SCHRODER INCOME GROWTH: £204m trust that’s good at avoiding economy’s potholes
As its name implies, investment trust Schroder Income Growth is set up to deliver a rising income to shareholders. It is a job entrusted to Sue Noffke, head of UK equities at asset manager Schroders – and so far she has not let down the trust’s investors. The £204 million fund, listed on the UK stock market, has 27 years of annual dividend growth under its belt and Noffke is determined to keep it going.
‘Growth in income is what our shareholders want,’ she says, ‘and it’s our responsibility as managers to ensure we deliver it. There will be potholes along the way, but our job is to avoid them and keep our investors sweet.’
Since Noffke took over the trust’s helm in March 1995, the biggest pothole she has had to negotiate is the drying up of dividend income in response to the pandemic and lockdowns.
The trust managed to grow its dividends by drawing on income reserves built up over many years – and designed for use in years like 2020 and 2021.
Noffke adds: ‘I see the squirrelling away of income into the trust’s reserves in good times to pay out when things get tough as akin to mending the roof when the sun is shining.’ The trust currently has the equivalent of ten-and-a-half months of income up its sleeve to draw upon if needs must.
Like most income-orientated trusts, the Schroders fund pays income quarterly. The amount it hands out is on the high side – equivalent to 4.5 per cent a year against an average for UK equity income trusts of 3.9 per cent.
Rival trusts that pay a bigger income in yield terms include JP Morgan Claverhouse (5.1 per cent), City of London (5 per cent), and Lowland (5 per cent).
The trust delivers its income from a 43-strong portfolio, full of household names. Banks represent a big holding at 12 per cent, with HSBC and Lloyds among its top ten positions. It also has stakes in NatWest and Standard Chartered.
Other key holdings include insurer Legal & General that earlier this month increased its dividend for 2022 by five per cent – and Whitbread, owner of Premier Inns. It also has a stake in private equity group 3i which is a majority shareholder in fast-growing European non-food discount retailer Action.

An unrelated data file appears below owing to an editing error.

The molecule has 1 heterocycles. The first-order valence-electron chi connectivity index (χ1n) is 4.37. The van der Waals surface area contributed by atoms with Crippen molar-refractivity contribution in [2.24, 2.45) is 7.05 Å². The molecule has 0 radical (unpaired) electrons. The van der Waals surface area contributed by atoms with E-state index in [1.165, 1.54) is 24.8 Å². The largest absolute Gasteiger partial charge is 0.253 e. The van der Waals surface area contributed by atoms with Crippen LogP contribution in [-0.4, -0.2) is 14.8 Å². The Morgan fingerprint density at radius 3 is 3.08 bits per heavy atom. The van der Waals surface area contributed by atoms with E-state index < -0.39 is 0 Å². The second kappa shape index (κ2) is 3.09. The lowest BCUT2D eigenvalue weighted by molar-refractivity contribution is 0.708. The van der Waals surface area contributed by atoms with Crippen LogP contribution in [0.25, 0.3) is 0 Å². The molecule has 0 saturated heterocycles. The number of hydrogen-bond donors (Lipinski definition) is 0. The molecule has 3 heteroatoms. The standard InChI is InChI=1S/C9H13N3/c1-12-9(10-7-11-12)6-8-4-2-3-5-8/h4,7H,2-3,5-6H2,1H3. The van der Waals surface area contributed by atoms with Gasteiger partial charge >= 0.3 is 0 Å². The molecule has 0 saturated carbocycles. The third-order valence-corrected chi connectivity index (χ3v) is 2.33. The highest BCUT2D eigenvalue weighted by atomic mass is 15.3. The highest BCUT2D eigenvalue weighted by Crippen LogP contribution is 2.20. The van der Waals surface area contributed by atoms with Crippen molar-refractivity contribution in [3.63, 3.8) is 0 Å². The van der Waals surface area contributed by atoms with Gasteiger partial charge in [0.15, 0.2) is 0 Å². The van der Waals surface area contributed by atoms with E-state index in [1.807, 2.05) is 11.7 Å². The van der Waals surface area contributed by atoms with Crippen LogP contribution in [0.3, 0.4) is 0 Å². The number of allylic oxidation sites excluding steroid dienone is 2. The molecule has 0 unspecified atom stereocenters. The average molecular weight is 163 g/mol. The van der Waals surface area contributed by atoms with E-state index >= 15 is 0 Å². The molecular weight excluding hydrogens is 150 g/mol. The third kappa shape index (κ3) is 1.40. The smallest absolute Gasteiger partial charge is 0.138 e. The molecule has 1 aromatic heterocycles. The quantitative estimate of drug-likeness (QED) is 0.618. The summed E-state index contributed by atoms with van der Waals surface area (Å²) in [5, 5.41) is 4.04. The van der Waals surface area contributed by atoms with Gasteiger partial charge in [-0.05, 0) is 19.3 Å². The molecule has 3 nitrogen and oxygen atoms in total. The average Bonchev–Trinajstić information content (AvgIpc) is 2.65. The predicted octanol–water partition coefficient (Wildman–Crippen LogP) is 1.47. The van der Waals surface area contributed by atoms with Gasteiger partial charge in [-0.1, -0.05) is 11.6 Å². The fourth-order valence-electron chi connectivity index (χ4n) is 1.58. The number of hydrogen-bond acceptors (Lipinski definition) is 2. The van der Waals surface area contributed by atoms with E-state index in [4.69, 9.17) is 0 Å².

Noffke is also a big fan of tenpin bowling operator Hollywood Bowl which she says offers customers a good value experience at a time when households are watching every penny they spend.
The fund manager says the UK economy is in better shape than some commentators think – and that all the gloom and despair triggered by Liz Truss’s failed attempt to introduce unfunded tax cuts was wildly overdone. ‘When you speak to companies, there’s less gloom, less despair,’ says Noffke.
The shock to global stock markets caused by the demise of United States-based Silicon Valley Bank has had an adverse impact on the trust’s assets. Noffke says: ‘I expect markets to remain volatile in the short term but I believe the trust’s focused, yet diversified, portfolio of attractively valued and income- producing companies will not be impaired in the longer term.’ The overall performance numbers for Schroder Income Growth are robust.
Over the past three and five years, it has outperformed both its peer group average and the FTSE All-Share Index with respective returns of 71 and 32 per cent. But over the last year, its performance has lagged the market.
Total annual charges are reasonable at 1.18 per cent. The fund’s stock market identification code is 0791586 and its market ticker is SCF.
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